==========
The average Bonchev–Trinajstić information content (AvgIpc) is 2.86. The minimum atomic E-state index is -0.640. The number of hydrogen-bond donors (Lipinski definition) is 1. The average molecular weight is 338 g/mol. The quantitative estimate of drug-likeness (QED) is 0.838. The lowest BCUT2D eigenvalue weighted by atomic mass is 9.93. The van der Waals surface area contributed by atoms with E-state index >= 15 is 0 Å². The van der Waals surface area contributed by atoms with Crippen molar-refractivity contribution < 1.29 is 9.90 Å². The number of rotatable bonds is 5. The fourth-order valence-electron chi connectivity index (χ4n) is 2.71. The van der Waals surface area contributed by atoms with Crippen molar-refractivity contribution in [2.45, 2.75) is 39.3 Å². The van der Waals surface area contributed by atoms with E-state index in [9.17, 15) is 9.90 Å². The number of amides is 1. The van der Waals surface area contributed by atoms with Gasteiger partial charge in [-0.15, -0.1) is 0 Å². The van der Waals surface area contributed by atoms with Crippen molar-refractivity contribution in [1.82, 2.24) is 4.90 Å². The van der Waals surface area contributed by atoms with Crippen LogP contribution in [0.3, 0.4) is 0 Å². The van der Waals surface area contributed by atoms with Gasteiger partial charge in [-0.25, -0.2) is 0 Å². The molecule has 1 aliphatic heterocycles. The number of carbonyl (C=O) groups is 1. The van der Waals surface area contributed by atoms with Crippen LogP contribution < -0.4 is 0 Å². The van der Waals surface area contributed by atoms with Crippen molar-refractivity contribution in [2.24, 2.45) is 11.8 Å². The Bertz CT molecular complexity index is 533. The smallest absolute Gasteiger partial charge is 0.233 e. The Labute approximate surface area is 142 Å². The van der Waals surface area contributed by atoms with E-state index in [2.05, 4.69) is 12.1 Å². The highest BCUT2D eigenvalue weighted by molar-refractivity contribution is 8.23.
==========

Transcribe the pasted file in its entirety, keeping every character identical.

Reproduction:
The average Bonchev–Trinajstić information content (AvgIpc) is 2.86. The minimum atomic E-state index is -0.640. The number of hydrogen-bond donors (Lipinski definition) is 1. The average molecular weight is 338 g/mol. The quantitative estimate of drug-likeness (QED) is 0.838. The lowest BCUT2D eigenvalue weighted by atomic mass is 9.93. The van der Waals surface area contributed by atoms with E-state index >= 15 is 0 Å². The van der Waals surface area contributed by atoms with Crippen molar-refractivity contribution < 1.29 is 9.90 Å². The number of rotatable bonds is 5. The fourth-order valence-electron chi connectivity index (χ4n) is 2.71. The van der Waals surface area contributed by atoms with Crippen molar-refractivity contribution in [2.45, 2.75) is 39.3 Å². The van der Waals surface area contributed by atoms with E-state index in [9.17, 15) is 9.90 Å². The number of amides is 1. The van der Waals surface area contributed by atoms with Gasteiger partial charge in [-0.15, -0.1) is 0 Å². The van der Waals surface area contributed by atoms with Crippen molar-refractivity contribution in [1.82, 2.24) is 4.90 Å². The van der Waals surface area contributed by atoms with Crippen LogP contribution in [0.3, 0.4) is 0 Å². The van der Waals surface area contributed by atoms with Gasteiger partial charge in [-0.25, -0.2) is 0 Å². The molecule has 1 aliphatic heterocycles. The number of carbonyl (C=O) groups is 1. The van der Waals surface area contributed by atoms with Crippen LogP contribution < -0.4 is 0 Å². The van der Waals surface area contributed by atoms with Crippen molar-refractivity contribution in [2.24, 2.45) is 11.8 Å². The Bertz CT molecular complexity index is 533. The smallest absolute Gasteiger partial charge is 0.233 e. The Labute approximate surface area is 142 Å². The van der Waals surface area contributed by atoms with E-state index in [2.05, 4.69) is 12.1 Å². The highest BCUT2D eigenvalue weighted by molar-refractivity contribution is 8.23.